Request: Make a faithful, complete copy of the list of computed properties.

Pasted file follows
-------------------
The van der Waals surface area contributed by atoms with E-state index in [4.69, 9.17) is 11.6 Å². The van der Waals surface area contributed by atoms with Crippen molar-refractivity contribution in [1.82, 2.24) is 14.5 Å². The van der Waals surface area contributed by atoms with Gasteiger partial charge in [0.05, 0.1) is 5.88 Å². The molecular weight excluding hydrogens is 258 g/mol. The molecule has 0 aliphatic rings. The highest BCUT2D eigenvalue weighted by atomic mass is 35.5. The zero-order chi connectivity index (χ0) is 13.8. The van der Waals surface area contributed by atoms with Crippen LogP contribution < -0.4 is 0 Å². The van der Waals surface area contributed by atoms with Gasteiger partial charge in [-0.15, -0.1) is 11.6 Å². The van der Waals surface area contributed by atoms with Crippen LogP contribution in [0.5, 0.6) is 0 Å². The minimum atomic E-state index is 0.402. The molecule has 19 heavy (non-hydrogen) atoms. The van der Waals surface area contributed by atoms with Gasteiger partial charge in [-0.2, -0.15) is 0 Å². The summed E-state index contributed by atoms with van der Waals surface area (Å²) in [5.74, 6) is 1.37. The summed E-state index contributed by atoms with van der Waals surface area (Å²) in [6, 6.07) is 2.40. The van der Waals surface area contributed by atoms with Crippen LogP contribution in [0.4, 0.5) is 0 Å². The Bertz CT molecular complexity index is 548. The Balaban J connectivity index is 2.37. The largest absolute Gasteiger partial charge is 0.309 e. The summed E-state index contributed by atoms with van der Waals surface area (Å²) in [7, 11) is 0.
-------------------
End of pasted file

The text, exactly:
The van der Waals surface area contributed by atoms with E-state index in [4.69, 9.17) is 11.6 Å². The van der Waals surface area contributed by atoms with Crippen molar-refractivity contribution in [1.82, 2.24) is 14.5 Å². The van der Waals surface area contributed by atoms with Gasteiger partial charge in [0.05, 0.1) is 5.88 Å². The molecular weight excluding hydrogens is 258 g/mol. The molecule has 0 aliphatic rings. The highest BCUT2D eigenvalue weighted by atomic mass is 35.5. The zero-order chi connectivity index (χ0) is 13.8. The van der Waals surface area contributed by atoms with Crippen LogP contribution < -0.4 is 0 Å². The van der Waals surface area contributed by atoms with Gasteiger partial charge in [-0.15, -0.1) is 11.6 Å². The van der Waals surface area contributed by atoms with Crippen LogP contribution in [0.5, 0.6) is 0 Å². The minimum atomic E-state index is 0.402. The molecule has 19 heavy (non-hydrogen) atoms. The van der Waals surface area contributed by atoms with Gasteiger partial charge in [-0.2, -0.15) is 0 Å². The summed E-state index contributed by atoms with van der Waals surface area (Å²) in [5.74, 6) is 1.37. The summed E-state index contributed by atoms with van der Waals surface area (Å²) in [6, 6.07) is 2.40. The van der Waals surface area contributed by atoms with Crippen LogP contribution in [0.4, 0.5) is 0 Å². The Bertz CT molecular complexity index is 548. The Balaban J connectivity index is 2.37. The largest absolute Gasteiger partial charge is 0.309 e. The summed E-state index contributed by atoms with van der Waals surface area (Å²) in [7, 11) is 0.